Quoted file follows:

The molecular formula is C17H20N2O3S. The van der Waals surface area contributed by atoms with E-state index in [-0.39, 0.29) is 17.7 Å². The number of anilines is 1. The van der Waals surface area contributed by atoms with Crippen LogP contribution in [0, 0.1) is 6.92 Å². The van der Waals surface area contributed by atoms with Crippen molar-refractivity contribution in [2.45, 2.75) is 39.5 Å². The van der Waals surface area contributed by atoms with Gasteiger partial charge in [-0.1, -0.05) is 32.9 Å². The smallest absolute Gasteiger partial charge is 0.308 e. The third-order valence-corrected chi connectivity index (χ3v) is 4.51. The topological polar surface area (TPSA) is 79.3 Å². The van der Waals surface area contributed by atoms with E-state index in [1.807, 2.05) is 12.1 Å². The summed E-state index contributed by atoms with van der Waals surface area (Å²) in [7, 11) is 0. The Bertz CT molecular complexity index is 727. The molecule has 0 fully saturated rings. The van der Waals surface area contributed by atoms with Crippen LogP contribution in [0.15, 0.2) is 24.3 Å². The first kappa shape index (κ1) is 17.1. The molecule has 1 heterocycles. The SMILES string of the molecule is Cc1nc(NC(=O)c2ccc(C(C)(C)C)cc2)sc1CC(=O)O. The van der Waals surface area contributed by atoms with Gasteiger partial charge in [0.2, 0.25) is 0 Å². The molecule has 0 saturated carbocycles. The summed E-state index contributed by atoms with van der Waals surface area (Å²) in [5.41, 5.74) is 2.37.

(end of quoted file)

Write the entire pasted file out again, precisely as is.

The molecular formula is C17H20N2O3S. The van der Waals surface area contributed by atoms with E-state index in [-0.39, 0.29) is 17.7 Å². The number of anilines is 1. The van der Waals surface area contributed by atoms with Crippen LogP contribution in [0, 0.1) is 6.92 Å². The van der Waals surface area contributed by atoms with Crippen molar-refractivity contribution in [2.45, 2.75) is 39.5 Å². The van der Waals surface area contributed by atoms with Gasteiger partial charge in [-0.1, -0.05) is 32.9 Å². The smallest absolute Gasteiger partial charge is 0.308 e. The third-order valence-corrected chi connectivity index (χ3v) is 4.51. The topological polar surface area (TPSA) is 79.3 Å². The van der Waals surface area contributed by atoms with E-state index in [1.807, 2.05) is 12.1 Å². The summed E-state index contributed by atoms with van der Waals surface area (Å²) in [7, 11) is 0. The Bertz CT molecular complexity index is 727. The molecule has 0 fully saturated rings. The van der Waals surface area contributed by atoms with Crippen LogP contribution in [0.15, 0.2) is 24.3 Å². The first kappa shape index (κ1) is 17.1. The molecule has 1 heterocycles. The SMILES string of the molecule is Cc1nc(NC(=O)c2ccc(C(C)(C)C)cc2)sc1CC(=O)O. The van der Waals surface area contributed by atoms with Gasteiger partial charge in [0.2, 0.25) is 0 Å². The molecule has 0 saturated carbocycles. The summed E-state index contributed by atoms with van der Waals surface area (Å²) in [5.41, 5.74) is 2.37.